My Dad often traveled for his job when I was young. His work required a lot of speaking and out-of-town meetings. As a kid, though, I just knew Dad was gone and didn’t really know the reason why. Along the way Dad decided that enough was enough, and put a yearly limit on his overnight trips. Once he reached 100 scheduled nights away from home in one year, he capped it, and people would have to schedule things for the following years. As a national and even international speaker and writer this was a great career restriction not many would make, when the average for his peers was 150 or more nights away.

Even with that travel cap, I would of course miss Dad when he was gone. Mom was always there, rarely leaving town without me, and so for a kid it was hard to see why Dad would have to leave. It was hard to go to bed without Dad reading a story at night.

Being a nice little church kid my favorite book to have Dad read was The Bible in Pictures for Little Eyes. Dad knew this of course, and one day before a trip, he gave me a cassette tape. It had stories he had read from that book and recorded for me to listen to. Each night when he was away I would pop in the tape and listen to Dad read my favorite stories as I followed along in the book.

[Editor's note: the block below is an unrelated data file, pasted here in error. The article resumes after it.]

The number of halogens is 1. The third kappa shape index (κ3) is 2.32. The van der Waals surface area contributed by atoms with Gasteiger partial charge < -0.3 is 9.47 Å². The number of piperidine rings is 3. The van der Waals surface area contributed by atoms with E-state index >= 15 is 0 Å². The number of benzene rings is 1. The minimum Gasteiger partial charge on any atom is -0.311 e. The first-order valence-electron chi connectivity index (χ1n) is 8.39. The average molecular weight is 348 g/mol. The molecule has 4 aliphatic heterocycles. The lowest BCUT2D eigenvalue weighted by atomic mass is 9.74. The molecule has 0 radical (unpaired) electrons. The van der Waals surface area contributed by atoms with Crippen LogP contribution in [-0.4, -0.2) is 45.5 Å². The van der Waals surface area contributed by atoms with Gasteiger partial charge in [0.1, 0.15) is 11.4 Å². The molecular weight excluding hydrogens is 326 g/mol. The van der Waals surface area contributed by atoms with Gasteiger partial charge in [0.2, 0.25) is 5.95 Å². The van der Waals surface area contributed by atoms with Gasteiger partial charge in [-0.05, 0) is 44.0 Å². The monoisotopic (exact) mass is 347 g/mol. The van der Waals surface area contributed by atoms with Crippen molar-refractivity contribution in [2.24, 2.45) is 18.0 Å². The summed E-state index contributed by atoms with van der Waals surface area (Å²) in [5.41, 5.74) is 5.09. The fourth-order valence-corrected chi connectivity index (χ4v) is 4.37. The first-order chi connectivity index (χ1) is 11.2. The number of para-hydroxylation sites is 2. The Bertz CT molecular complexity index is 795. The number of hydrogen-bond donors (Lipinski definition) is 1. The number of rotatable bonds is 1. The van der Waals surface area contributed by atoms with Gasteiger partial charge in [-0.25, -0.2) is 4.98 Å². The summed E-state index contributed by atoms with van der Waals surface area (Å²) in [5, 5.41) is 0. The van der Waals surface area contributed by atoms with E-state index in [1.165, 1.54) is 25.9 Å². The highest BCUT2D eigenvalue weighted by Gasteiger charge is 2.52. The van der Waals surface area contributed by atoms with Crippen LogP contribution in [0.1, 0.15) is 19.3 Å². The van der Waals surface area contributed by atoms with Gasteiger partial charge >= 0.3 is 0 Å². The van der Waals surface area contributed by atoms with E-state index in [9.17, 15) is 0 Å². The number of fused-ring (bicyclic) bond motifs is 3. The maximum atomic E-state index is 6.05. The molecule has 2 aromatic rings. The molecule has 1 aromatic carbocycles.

Now, I wasn’t a completely stupid kid, I knew that Dad wasn’t there. And it wasn’t better to have the tape than the “Dad-in-the-flesh.” Why did this mean so much to me as a child? As most parents know, kids can occupy themselves without our help even if we cancelled some business trip to L.A. to spend time with them. They might spend the whole weekend playing with their Barbies, G.I. Soldiers, Star Wars figures, Pokemon’ cards or some other incarnation of their senseless and exponentially expensive toys. Don’t they know that we sacrificed for this quality time?!

The principle is one of effort. Kids want to know that Dad is making the effort to be with them, love on them, and be proud of them. Children can read a Dad’s effort long before they can read words.

So, I want to hear from other Dads out there–or those that have watched Dad’s make the extra effort. What can we do as fathers to make an extra effort so our kids know we’re present in their lives, even if it’s just the sound of our voice when we’re away?

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